Extreme volatility; China GDP top event risk; a six-month Brexit delay and the Pound - DailyFX Key Themes
A Return to Extreme Volatility and Realization It Won’t Stay This Quiet for Long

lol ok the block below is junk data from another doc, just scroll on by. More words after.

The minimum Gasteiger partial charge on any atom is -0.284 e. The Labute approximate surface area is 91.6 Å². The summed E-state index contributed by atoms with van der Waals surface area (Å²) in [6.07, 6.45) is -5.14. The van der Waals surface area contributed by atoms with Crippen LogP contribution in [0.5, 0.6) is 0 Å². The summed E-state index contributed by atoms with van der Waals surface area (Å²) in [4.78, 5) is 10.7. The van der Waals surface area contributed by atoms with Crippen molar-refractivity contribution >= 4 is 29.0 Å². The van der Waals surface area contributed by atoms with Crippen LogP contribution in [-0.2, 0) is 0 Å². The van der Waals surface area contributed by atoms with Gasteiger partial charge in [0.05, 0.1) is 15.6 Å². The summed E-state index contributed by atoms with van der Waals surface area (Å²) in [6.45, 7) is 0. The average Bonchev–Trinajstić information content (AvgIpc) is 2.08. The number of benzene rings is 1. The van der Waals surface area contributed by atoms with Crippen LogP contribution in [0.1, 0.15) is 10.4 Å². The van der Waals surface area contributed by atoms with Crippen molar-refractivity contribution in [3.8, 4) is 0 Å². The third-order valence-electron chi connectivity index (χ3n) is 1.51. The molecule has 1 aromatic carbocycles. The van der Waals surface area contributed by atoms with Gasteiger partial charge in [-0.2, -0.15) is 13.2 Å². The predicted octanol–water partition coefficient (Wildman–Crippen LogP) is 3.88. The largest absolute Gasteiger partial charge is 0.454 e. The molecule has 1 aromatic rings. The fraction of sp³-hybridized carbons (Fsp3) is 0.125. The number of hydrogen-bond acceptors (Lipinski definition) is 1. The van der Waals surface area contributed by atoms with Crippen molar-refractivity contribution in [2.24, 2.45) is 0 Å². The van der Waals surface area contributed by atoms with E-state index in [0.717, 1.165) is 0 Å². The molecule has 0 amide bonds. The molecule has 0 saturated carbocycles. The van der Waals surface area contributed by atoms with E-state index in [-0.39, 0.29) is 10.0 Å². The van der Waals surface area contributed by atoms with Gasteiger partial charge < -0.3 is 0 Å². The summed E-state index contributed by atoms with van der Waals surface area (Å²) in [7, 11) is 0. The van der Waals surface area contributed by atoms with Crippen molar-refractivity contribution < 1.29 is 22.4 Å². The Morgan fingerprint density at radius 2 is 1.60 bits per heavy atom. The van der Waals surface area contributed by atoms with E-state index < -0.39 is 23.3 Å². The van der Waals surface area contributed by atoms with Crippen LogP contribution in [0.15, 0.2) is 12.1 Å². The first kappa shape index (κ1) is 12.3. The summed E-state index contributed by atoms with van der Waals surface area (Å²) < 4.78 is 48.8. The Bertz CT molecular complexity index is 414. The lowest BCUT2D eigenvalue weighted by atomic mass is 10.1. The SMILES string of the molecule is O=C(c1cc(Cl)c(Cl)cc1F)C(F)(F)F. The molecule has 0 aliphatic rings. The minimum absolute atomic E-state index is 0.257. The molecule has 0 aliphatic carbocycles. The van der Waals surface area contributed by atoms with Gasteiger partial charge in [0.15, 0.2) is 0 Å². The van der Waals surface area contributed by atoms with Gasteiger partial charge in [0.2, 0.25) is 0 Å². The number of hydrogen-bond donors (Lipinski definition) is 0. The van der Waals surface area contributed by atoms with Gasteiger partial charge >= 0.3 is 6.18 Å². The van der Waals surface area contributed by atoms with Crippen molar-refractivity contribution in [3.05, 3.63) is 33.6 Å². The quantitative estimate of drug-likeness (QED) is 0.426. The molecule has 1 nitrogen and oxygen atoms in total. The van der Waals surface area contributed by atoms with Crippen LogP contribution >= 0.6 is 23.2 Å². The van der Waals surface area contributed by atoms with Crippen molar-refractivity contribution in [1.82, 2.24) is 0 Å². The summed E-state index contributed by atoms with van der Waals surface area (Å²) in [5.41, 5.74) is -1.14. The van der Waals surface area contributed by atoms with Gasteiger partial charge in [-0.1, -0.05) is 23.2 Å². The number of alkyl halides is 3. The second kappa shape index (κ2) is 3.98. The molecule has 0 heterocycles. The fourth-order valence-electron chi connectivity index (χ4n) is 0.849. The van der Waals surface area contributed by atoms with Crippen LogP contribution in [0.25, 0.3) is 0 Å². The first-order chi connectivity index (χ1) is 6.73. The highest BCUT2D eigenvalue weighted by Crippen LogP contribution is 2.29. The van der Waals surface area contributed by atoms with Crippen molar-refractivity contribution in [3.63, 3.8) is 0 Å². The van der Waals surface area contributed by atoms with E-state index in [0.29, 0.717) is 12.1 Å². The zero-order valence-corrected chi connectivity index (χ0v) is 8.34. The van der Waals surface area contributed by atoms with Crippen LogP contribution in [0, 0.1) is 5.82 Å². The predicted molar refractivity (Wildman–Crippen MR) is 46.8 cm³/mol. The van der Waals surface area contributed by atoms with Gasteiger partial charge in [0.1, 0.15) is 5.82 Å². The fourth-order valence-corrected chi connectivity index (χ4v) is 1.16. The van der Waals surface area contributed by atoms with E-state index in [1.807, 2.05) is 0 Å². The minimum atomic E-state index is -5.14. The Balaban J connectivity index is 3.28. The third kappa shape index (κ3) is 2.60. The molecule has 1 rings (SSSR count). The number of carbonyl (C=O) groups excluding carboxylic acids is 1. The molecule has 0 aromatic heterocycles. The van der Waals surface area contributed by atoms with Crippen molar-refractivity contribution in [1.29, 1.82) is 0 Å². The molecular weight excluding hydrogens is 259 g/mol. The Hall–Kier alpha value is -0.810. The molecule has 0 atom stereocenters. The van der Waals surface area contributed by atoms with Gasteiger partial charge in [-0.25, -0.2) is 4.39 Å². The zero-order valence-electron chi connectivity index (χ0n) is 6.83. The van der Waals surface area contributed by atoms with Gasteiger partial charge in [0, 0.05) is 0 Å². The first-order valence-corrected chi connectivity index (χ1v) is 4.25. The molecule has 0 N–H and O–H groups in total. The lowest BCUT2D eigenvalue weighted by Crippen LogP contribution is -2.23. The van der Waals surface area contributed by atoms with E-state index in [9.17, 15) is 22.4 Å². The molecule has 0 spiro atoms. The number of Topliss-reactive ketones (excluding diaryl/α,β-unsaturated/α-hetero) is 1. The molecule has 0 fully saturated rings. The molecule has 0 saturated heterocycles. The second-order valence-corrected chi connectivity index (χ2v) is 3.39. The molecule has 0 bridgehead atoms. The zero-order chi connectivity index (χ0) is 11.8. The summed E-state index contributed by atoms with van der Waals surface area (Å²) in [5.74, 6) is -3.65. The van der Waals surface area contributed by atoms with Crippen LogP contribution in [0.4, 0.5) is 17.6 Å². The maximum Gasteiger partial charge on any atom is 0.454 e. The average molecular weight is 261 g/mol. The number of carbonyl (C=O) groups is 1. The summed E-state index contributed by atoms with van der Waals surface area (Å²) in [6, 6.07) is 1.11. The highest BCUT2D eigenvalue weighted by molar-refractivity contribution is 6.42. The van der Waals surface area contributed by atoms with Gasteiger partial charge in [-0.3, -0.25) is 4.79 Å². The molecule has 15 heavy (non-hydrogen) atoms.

Any way you cut it, the markets are experiencing extreme levels of inactivity. And, for those that are satisfied with the superficial and textbook interpretations of the mainstream measures, this seems like a cue to leverage exposure and commit to the decade-long bull trend which blossomed under the controlled conditions. Previously, traders would have been readily satisfied by the readings and thrown in with the assumptions. However, there is an unmistakable air of skepticism surrounding activity measures with indicators of exposure and uneven performance for ‘risk’ assets drawing focus back to the extreme bouts of volatility this past year. While market participants have shown a penchant for overlooking troubling fundamental backdrop and conveniently forgetting previous lurches in the financial system, the proximity and severity between the February-March and October-December storms were too prominent to simply slip quietly into afterthought. With that said, the question then must be raised as to what could trigger another wave of concern. While the best motivations for trend development in my opinion are systemic fundamental themes that can draw the largest swaths of market participants; during these periods of speculative interlude complacency can raise disputes over the urgency of otherwise serious themes. When we get into these self-sustaining periods of complacency, one of the best sparks to break clear of speculative opportunism borne of quiet is to see a uncomplicated slump across the capital markets. In other words, price-determined risk aversion.